Twenty-five lions boarded a plane bound for freedom today. Their destination: just east of Denver, where wild animals roam on acres of Colorado prairie land.
But instead of the buffalo, deer and antelope of American folklore, this stretch of earth is home to lions and tigers and bears.
After Bolivia passed a law banning live animals in traveling circuses, animal rights groups celebrated, but soon paused with the question: where will the lions, raised in captivity, be able to live a good life? Keensburg, Colo., was the answer.
Who is responsible for transforming this swatch of the American Mountain West into a safe haven for the wild cats?
Enter Pat Craig, whose dream 30 years ago to provide a home for mistreated animals has materialized in a big way on family farmland. His Wild Animal Sanctuary, a massive expanse of 320 acres of rolling grassland, welcomes the Bolivian cats with open arms and gives the animals a life-saving gift.
When spring arrives, Craig said some of the lions will experience something they were never able to before: "Two months from now, those lions will be roaming freely, enjoying freedoms they never understood -- stepping on grass for the first time in their lives."
Animal Defenders International, after conducting undercover investigations at circuses across the country, worked with Bolivian authorities to rescue the lions and transport them to the United States. "Operation Lion Ark" is the biggest rescue and airlift of lions in history and includes lions of all ages: from cubs just 3 months old, to an elderly 15-year-old.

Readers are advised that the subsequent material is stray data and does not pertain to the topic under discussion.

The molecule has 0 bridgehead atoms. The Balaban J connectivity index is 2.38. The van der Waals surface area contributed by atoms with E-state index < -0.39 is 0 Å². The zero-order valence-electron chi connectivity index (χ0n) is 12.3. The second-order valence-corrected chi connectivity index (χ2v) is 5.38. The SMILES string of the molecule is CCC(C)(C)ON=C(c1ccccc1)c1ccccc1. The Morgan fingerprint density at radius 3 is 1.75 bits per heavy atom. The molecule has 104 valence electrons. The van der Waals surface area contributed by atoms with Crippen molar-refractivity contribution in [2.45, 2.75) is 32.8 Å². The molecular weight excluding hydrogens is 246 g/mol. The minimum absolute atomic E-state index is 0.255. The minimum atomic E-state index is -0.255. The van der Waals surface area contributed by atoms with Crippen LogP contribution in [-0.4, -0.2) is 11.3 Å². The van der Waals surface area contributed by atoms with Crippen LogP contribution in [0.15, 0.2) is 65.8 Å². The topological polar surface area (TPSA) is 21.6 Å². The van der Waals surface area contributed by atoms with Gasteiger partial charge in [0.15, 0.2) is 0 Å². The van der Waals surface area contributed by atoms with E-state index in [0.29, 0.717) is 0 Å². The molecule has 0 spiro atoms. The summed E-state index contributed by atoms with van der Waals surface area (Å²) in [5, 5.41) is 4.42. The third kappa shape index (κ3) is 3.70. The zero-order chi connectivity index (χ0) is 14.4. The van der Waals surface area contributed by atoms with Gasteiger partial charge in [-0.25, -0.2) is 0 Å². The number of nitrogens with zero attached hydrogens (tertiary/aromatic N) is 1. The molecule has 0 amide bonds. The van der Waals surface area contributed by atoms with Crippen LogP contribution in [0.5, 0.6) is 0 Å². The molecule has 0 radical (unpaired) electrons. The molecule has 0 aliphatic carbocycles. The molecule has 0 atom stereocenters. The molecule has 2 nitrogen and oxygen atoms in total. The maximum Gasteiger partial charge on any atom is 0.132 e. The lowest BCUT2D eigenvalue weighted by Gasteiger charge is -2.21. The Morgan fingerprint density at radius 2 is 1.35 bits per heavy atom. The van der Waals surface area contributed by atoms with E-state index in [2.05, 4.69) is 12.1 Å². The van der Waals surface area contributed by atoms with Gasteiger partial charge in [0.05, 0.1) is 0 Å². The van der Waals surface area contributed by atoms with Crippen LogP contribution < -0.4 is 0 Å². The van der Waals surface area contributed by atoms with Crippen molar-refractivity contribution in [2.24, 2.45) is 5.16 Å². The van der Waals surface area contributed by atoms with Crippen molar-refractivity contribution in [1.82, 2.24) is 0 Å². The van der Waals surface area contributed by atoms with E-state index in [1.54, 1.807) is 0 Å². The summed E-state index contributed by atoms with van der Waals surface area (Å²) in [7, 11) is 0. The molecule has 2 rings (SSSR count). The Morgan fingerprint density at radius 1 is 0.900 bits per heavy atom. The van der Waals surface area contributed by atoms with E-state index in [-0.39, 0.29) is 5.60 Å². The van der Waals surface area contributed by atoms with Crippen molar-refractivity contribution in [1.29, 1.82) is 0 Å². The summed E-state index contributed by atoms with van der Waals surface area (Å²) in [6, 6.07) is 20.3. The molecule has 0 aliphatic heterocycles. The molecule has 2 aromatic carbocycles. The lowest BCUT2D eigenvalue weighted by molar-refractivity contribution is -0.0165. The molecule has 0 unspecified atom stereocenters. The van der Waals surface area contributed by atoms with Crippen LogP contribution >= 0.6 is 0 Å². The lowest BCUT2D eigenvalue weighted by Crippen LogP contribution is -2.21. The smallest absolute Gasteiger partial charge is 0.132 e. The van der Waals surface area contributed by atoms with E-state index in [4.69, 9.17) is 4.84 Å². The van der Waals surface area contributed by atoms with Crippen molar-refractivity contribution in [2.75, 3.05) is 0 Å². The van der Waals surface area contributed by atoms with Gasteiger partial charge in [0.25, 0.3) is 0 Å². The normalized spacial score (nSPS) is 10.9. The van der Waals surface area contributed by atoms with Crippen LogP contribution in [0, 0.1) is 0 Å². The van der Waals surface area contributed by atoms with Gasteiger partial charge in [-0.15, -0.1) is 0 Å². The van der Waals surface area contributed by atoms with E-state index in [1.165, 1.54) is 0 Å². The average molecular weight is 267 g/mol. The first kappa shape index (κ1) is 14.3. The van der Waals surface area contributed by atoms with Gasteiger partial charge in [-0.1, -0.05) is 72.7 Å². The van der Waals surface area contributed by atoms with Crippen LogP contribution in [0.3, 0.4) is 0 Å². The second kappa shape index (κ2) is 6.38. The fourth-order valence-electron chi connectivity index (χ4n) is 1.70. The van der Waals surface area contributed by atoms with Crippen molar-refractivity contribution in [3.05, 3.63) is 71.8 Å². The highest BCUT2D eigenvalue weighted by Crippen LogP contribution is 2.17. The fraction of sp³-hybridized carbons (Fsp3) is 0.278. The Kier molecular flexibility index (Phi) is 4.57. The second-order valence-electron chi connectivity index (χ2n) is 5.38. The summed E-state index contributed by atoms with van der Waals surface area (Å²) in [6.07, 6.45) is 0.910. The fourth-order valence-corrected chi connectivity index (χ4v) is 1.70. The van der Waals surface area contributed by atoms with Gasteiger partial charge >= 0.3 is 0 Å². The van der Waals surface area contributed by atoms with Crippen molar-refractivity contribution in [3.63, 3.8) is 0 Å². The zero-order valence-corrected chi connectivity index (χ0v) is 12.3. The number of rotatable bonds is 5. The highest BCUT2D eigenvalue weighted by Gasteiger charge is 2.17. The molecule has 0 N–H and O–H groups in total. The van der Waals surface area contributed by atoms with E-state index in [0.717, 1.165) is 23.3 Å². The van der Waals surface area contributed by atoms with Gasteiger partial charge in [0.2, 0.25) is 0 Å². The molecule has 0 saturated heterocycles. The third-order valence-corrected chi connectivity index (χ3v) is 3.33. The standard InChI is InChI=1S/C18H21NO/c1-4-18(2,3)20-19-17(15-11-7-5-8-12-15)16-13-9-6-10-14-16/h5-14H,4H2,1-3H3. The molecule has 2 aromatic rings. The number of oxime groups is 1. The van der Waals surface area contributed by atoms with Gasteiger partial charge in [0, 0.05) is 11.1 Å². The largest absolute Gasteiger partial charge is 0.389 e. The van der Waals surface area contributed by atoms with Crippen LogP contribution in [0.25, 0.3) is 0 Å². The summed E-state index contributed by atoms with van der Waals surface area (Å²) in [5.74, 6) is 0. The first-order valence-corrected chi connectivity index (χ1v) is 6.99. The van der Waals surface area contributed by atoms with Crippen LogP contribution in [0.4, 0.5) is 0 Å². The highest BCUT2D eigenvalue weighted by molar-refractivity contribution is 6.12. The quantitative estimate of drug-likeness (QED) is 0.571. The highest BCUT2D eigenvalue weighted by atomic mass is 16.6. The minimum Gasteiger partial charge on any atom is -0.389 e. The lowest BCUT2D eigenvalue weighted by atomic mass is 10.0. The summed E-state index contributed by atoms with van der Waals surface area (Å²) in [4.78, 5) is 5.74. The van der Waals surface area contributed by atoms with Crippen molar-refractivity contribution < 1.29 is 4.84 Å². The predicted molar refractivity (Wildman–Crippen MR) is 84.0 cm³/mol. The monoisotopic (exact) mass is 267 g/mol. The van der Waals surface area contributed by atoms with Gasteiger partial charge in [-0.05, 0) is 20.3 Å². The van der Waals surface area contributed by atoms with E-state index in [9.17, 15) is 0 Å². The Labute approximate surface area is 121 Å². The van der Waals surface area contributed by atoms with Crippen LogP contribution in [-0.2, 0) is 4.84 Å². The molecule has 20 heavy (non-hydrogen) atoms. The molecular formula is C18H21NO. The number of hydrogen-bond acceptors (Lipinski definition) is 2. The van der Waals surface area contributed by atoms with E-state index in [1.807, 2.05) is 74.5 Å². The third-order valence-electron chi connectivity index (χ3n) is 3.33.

They will join the 270 large carnivores who already call the Wild Animal Sanctuary home, the oldest and largest nonprofit sanctuary dedicated to rescuing captive and endangered large carnivores in the United States.
In November, ADI began seizing and relocating the lions from eight circuses in Bolivia to enforce the ban on live animals. The animals were taken to a temporary compound in Santa Cruz, Bolivia, where they received necessary veterinary care to begin recovery from years of abuse.
Corey Evans, a legal and political adviser for ADI, said Operation Lion Ark sets an important precendent to "show the world that ... someone will be there to step up and help relocate these animals to a safe harbor." He said he hopes today's air lift will be the first step in "changing the tone and the discussion" of live animal circus bans around the world.
Their journey is in part due to the contributions of some household names, including former "The Price Is Right" host Bob Barker. A longtime vegetarian and animal rights activist, Barker is in Denver today to welcome the lions to their new home.
"To look into those eyes, and those cubs, and to think I've played even a small part in making their lives not circuses, not those horrific conditions, and bringing them to the nearest possible thing to their natural habitat brings a lump to my throat," Barker said from his hotel before the lions arrived. He will meet the lions at the airport and travel with them to the Wild Animal Sanctuary.
The once-described "full-time animal rights activist and part-time television host," Barker's name will forever be connected with Operation Lion Ark. "I'm delighted to say they've paid me the honor of naming one of the [cubs] Bob," he said.